Call me cynical a thousand times over, but every time I see this kind of response on the part of the Obama administration, I find myself wondering what sneaky underhanded tactic they are up to this time.Â I know, I knowâ€¦itâ€™s horrible to own up to that much cynicism, isnâ€™t it?Â â€œBetter safe than sorryâ€ is the name of the game in regards to the current admin, unfortunately.Â Hereâ€™s a head up for a case that will be heard next weekâ€¦.
On June 3, 2011, the Obama administration Department of Justice filed an amicus brief with the Ninth Circuit Court of Appeals regarding the voter ID case of Gonzalez v. State of Arizona.Â The case is scheduled to be heard on June 21st, so filing this brief less than a month before the hearing seemsâ€¦well, questionable to say the least.Â The argument to be presented by the DoJ is as follows:
This case presents a question of statutory interpretation â€“ namely, whether the National Voter Registration Act of 1993 (NVRA) precludes States from requiring documentary proof of citizenship before registering an eligible voter who otherwise completes the uniform federal voter registration application (the Federal Form).
If Iâ€™m reading this correctly (and thatâ€™s a big â€œifâ€), the DoJ is stating that if someone registers to vote via the electronic Voter Registration Form that is posted online at the Election Assistance Commissionâ€™s (EAC) website, this should supersede any requests made by a state to requiring documentation proving citizenship to be provided for voter registration purposes.
On the surface of the situation, it seems as if the Obama admin may be trying to keep the door open to the possibility of getting illegal immigrants the opportunity to vote in 2012.Â More than likely, it’s another stall tactic designed to prevent the state from implementing the voter ID law (which would be just another way to provide illegal immigrants with the opportunity to vote). Another possibility is that the admin may be hoping that encouraging electronic registration will impede verification of citizenship at the state level.
I have to admit that I’m just not seeing the angle they are trying to play on this one (other than trying to stall the legislation). Â The purpose of NVRA may have been to increase voter registration and prevent discriminatory practices, but the bill was constructed in such a way that it very much so supports proof of citizenship requirements.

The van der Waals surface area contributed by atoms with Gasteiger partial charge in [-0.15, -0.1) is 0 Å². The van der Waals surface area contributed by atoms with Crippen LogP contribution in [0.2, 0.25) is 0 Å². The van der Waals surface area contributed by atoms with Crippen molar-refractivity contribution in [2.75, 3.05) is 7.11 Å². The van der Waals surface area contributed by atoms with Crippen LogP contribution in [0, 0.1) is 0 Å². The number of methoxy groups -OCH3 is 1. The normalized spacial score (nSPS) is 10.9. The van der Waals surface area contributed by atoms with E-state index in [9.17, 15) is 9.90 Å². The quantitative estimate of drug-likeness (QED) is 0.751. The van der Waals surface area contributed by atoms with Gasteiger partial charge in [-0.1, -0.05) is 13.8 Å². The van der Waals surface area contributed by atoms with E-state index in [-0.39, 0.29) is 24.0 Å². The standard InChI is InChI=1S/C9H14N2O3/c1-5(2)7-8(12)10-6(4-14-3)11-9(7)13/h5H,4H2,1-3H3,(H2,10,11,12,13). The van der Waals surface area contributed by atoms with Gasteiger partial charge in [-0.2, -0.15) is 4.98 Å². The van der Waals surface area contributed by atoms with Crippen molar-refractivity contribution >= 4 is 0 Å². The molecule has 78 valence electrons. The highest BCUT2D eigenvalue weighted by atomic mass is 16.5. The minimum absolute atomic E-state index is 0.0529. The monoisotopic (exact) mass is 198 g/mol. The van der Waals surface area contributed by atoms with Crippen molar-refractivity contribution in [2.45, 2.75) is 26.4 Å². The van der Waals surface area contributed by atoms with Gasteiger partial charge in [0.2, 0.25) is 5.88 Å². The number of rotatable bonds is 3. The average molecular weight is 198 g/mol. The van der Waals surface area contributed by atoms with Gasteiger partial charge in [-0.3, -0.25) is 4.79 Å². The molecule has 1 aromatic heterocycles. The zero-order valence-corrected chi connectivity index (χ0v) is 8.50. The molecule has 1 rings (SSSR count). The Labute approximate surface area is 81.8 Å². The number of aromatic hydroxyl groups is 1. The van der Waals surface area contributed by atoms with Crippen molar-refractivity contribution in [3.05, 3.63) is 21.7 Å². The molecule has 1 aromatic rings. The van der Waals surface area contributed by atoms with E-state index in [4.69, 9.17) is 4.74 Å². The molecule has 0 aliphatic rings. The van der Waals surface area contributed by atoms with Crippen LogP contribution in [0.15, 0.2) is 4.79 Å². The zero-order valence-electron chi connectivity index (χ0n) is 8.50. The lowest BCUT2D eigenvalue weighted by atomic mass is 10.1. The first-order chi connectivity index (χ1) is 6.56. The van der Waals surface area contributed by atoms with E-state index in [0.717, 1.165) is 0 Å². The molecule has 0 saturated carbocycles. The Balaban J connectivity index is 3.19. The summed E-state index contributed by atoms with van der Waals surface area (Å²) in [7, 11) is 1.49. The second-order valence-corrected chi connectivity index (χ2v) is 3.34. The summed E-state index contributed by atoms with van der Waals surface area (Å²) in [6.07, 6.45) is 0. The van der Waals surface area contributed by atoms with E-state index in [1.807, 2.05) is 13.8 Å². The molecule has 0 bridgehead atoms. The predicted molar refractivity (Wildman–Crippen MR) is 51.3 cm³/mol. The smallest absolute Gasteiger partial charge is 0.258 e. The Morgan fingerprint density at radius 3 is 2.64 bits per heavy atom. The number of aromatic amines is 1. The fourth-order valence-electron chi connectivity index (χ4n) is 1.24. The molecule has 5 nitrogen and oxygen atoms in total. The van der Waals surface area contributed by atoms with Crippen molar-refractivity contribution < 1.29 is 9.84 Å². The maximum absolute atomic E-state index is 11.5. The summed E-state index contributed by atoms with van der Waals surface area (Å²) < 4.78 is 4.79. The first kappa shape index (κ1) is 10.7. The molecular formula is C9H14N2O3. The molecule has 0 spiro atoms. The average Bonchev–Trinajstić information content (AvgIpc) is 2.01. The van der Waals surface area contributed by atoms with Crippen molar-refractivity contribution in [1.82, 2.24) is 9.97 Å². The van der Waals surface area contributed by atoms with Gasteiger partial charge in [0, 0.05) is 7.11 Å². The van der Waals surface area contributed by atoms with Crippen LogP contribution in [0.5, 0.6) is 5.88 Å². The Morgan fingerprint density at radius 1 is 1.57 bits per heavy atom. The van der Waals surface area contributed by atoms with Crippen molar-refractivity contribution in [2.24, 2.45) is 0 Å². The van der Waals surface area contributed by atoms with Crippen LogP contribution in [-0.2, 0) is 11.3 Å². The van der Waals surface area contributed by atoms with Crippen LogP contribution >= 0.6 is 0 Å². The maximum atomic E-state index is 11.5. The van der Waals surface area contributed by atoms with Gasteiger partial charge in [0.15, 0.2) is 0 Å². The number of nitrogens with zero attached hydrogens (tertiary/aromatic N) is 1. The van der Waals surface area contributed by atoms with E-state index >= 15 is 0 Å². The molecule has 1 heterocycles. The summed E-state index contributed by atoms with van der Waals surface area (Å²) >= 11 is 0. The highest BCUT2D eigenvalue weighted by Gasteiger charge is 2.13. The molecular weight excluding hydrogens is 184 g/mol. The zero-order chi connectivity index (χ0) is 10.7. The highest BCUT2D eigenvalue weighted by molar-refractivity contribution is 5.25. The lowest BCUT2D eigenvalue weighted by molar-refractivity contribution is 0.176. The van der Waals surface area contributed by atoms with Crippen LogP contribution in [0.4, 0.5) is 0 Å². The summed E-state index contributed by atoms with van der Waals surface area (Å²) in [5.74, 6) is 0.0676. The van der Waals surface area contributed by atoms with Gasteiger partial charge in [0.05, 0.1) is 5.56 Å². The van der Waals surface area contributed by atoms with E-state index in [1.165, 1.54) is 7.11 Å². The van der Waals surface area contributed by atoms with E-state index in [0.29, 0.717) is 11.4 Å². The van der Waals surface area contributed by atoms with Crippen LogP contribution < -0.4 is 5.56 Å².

For example, in Title 42, Sec 1993-gg3(c)(2)(C)(i) of the NVRA plainly states that â€œthe voter registration application portion of an application for a Stateâ€™s motor vehicle driverâ€™s license shall include a statement that states each eligibility requirement (including citizenship)â€. By law, states have not only the right but also the responsibility to establish provisions that protect electoral integrity at a state level.
The EAC voter registration form instructions states the following:
All States require that you be a United States citizen by birth or naturalization to register to vote in federal and State elections. Federal law makes it illegal to falsely claim U.S. citizenship to register to vote in any federal, State, or local election.
The very first question on the form is regarding to citizenship.Â Completion of the form requires inclusion of an ID number, whether it is a driverâ€™s license number or SSN.Â Â The form also identifies penalties that can be faced under law if someone commits perjury by presenting false information on a voter registration form.
The information I have provided is true to the best of my knowledge under penalty of perjury. If I have provided false information, I may be fined, imprisoned, or (if not a U.S. citizen) deported from or refused entry to the United States
All the way down the line, time and time again, both the NVRA legislation and the form that is used for registration purposes make it abundantly plain that if there is a question regarding citizenship, the person does NOT have the legal right to vote.
I suppose it might be possible that if the DoJ gets a ruling from the Ninth Court Circuit in the plaintiffs favor, the Obama admin might attempt to make use of it as a precedent on which to try to challenge the voter ID laws that have been and are being implemented in other states.
OTOH, Dems made a lot of promises to the illegal immigrant population of this nation that they havenâ€™t even come close to meeting.Â This could be nothing more than seeking political â€œcoverâ€ to offer as a pleaâ€¦â€hey, at least we triedâ€â€¦â€vote for us again and weâ€™ll get it right this timeâ€.Â I could see Dems doing something like that.
Either way, this is a case for conservatives to keep an eye on during the next week.